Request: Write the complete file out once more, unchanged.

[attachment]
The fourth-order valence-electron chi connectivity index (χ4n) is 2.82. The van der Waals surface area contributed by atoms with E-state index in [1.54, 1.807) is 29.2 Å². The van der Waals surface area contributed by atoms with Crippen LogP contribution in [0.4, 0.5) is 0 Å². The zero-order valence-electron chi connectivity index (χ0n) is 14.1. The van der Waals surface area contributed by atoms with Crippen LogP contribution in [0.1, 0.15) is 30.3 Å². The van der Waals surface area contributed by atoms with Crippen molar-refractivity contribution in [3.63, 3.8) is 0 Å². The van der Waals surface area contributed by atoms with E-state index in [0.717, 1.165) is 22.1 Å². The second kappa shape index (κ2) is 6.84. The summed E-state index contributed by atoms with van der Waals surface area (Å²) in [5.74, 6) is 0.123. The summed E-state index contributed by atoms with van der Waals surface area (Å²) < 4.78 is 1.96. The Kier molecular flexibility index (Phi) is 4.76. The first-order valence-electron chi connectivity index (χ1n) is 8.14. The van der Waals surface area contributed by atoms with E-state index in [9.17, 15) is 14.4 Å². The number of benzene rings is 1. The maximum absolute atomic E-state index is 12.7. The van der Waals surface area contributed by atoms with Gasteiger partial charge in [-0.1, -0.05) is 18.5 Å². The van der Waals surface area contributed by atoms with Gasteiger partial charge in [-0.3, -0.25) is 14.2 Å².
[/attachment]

The fourth-order valence-electron chi connectivity index (χ4n) is 2.82. The van der Waals surface area contributed by atoms with E-state index in [1.54, 1.807) is 29.2 Å². The van der Waals surface area contributed by atoms with Crippen LogP contribution in [0.4, 0.5) is 0 Å². The zero-order valence-electron chi connectivity index (χ0n) is 14.1. The van der Waals surface area contributed by atoms with Crippen LogP contribution in [0.1, 0.15) is 30.3 Å². The van der Waals surface area contributed by atoms with Crippen molar-refractivity contribution in [3.63, 3.8) is 0 Å². The van der Waals surface area contributed by atoms with E-state index in [0.717, 1.165) is 22.1 Å². The second kappa shape index (κ2) is 6.84. The summed E-state index contributed by atoms with van der Waals surface area (Å²) in [5.74, 6) is 0.123. The summed E-state index contributed by atoms with van der Waals surface area (Å²) < 4.78 is 1.96. The Kier molecular flexibility index (Phi) is 4.76. The first-order valence-electron chi connectivity index (χ1n) is 8.14. The van der Waals surface area contributed by atoms with E-state index in [9.17, 15) is 14.4 Å². The number of benzene rings is 1. The maximum absolute atomic E-state index is 12.7. The van der Waals surface area contributed by atoms with Gasteiger partial charge in [-0.1, -0.05) is 18.5 Å². The van der Waals surface area contributed by atoms with Gasteiger partial charge in [-0.3, -0.25) is 14.2 Å².